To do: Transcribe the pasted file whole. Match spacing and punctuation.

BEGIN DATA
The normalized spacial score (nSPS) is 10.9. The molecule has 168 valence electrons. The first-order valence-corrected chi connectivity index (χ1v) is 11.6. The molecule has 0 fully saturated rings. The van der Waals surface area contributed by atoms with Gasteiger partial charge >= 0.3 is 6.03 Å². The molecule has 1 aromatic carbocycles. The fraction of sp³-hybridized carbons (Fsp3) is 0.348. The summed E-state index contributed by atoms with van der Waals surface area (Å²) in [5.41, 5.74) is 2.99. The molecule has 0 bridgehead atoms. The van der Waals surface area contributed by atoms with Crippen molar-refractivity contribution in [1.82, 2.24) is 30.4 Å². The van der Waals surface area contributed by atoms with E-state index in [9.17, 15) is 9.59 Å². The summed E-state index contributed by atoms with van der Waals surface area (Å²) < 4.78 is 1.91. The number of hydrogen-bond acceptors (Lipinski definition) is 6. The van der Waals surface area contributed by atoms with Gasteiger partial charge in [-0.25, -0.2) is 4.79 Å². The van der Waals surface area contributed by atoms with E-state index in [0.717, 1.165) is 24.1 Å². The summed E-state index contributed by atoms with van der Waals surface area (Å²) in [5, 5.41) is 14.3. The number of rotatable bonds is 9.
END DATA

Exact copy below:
The normalized spacial score (nSPS) is 10.9. The molecule has 168 valence electrons. The first-order valence-corrected chi connectivity index (χ1v) is 11.6. The molecule has 0 fully saturated rings. The van der Waals surface area contributed by atoms with Gasteiger partial charge >= 0.3 is 6.03 Å². The molecule has 1 aromatic carbocycles. The fraction of sp³-hybridized carbons (Fsp3) is 0.348. The summed E-state index contributed by atoms with van der Waals surface area (Å²) in [5.41, 5.74) is 2.99. The molecule has 0 bridgehead atoms. The van der Waals surface area contributed by atoms with Crippen molar-refractivity contribution in [1.82, 2.24) is 30.4 Å². The van der Waals surface area contributed by atoms with E-state index in [9.17, 15) is 9.59 Å². The summed E-state index contributed by atoms with van der Waals surface area (Å²) < 4.78 is 1.91. The number of hydrogen-bond acceptors (Lipinski definition) is 6. The van der Waals surface area contributed by atoms with Gasteiger partial charge in [-0.25, -0.2) is 4.79 Å². The van der Waals surface area contributed by atoms with E-state index in [0.717, 1.165) is 24.1 Å². The summed E-state index contributed by atoms with van der Waals surface area (Å²) in [5, 5.41) is 14.3. The number of rotatable bonds is 9.